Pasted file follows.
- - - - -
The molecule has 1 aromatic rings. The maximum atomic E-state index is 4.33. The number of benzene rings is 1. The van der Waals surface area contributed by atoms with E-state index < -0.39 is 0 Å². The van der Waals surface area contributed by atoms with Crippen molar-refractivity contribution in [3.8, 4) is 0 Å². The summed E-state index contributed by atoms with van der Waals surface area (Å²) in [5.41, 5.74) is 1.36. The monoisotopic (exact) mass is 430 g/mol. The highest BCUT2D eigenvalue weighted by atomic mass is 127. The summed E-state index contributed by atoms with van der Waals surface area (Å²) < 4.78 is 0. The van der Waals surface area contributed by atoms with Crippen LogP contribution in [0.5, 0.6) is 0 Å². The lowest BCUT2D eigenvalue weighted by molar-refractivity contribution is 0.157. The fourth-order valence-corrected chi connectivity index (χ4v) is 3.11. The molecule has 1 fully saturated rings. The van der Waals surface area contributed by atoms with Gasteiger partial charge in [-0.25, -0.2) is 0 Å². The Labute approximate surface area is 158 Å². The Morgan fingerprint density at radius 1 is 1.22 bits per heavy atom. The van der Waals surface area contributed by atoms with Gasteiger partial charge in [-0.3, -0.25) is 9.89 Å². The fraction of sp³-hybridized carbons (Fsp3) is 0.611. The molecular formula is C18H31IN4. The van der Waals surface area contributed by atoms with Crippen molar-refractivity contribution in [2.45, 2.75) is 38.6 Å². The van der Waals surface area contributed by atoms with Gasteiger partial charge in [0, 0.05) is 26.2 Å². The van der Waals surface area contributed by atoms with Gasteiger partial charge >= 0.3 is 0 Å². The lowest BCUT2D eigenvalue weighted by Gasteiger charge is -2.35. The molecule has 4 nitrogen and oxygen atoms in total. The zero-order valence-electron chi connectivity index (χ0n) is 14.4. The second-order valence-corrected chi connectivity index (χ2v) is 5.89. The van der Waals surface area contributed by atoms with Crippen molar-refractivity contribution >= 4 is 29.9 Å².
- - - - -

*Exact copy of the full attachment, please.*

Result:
The molecule has 1 aromatic rings. The maximum atomic E-state index is 4.33. The number of benzene rings is 1. The van der Waals surface area contributed by atoms with E-state index < -0.39 is 0 Å². The van der Waals surface area contributed by atoms with Crippen molar-refractivity contribution in [3.8, 4) is 0 Å². The summed E-state index contributed by atoms with van der Waals surface area (Å²) in [5.41, 5.74) is 1.36. The monoisotopic (exact) mass is 430 g/mol. The highest BCUT2D eigenvalue weighted by atomic mass is 127. The summed E-state index contributed by atoms with van der Waals surface area (Å²) < 4.78 is 0. The van der Waals surface area contributed by atoms with Crippen LogP contribution in [0.5, 0.6) is 0 Å². The lowest BCUT2D eigenvalue weighted by molar-refractivity contribution is 0.157. The fourth-order valence-corrected chi connectivity index (χ4v) is 3.11. The molecule has 1 fully saturated rings. The van der Waals surface area contributed by atoms with Gasteiger partial charge in [-0.25, -0.2) is 0 Å². The Labute approximate surface area is 158 Å². The Morgan fingerprint density at radius 1 is 1.22 bits per heavy atom. The van der Waals surface area contributed by atoms with Gasteiger partial charge in [-0.3, -0.25) is 9.89 Å². The fraction of sp³-hybridized carbons (Fsp3) is 0.611. The molecular formula is C18H31IN4. The van der Waals surface area contributed by atoms with Crippen molar-refractivity contribution in [2.45, 2.75) is 38.6 Å². The van der Waals surface area contributed by atoms with Gasteiger partial charge in [0, 0.05) is 26.2 Å². The van der Waals surface area contributed by atoms with Gasteiger partial charge >= 0.3 is 0 Å². The lowest BCUT2D eigenvalue weighted by Gasteiger charge is -2.35. The molecule has 4 nitrogen and oxygen atoms in total. The zero-order valence-electron chi connectivity index (χ0n) is 14.4. The second-order valence-corrected chi connectivity index (χ2v) is 5.89. The van der Waals surface area contributed by atoms with Crippen molar-refractivity contribution >= 4 is 29.9 Å².